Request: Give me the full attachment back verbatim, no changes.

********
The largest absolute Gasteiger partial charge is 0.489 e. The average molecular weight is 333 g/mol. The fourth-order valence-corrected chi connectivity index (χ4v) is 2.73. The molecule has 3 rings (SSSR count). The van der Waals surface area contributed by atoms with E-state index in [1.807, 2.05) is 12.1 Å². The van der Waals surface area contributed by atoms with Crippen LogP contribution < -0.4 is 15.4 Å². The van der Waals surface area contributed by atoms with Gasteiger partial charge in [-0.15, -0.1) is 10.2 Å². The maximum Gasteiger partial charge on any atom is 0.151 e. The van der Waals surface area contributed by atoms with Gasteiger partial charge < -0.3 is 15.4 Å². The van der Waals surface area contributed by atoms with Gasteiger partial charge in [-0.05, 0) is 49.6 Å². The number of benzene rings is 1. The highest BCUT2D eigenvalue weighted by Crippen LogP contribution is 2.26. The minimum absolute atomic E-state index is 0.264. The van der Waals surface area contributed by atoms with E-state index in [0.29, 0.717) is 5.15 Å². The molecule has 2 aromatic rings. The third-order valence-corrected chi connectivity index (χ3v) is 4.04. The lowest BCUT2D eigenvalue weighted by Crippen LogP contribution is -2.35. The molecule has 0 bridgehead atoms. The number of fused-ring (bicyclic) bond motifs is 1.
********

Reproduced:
The largest absolute Gasteiger partial charge is 0.489 e. The average molecular weight is 333 g/mol. The fourth-order valence-corrected chi connectivity index (χ4v) is 2.73. The molecule has 3 rings (SSSR count). The van der Waals surface area contributed by atoms with E-state index in [1.807, 2.05) is 12.1 Å². The van der Waals surface area contributed by atoms with Crippen LogP contribution < -0.4 is 15.4 Å². The van der Waals surface area contributed by atoms with Gasteiger partial charge in [-0.15, -0.1) is 10.2 Å². The maximum Gasteiger partial charge on any atom is 0.151 e. The van der Waals surface area contributed by atoms with Gasteiger partial charge < -0.3 is 15.4 Å². The van der Waals surface area contributed by atoms with Gasteiger partial charge in [-0.05, 0) is 49.6 Å². The number of benzene rings is 1. The highest BCUT2D eigenvalue weighted by Crippen LogP contribution is 2.26. The minimum absolute atomic E-state index is 0.264. The van der Waals surface area contributed by atoms with E-state index in [0.29, 0.717) is 5.15 Å². The molecule has 2 aromatic rings. The third-order valence-corrected chi connectivity index (χ3v) is 4.04. The lowest BCUT2D eigenvalue weighted by Crippen LogP contribution is -2.35. The molecule has 0 bridgehead atoms. The number of fused-ring (bicyclic) bond motifs is 1.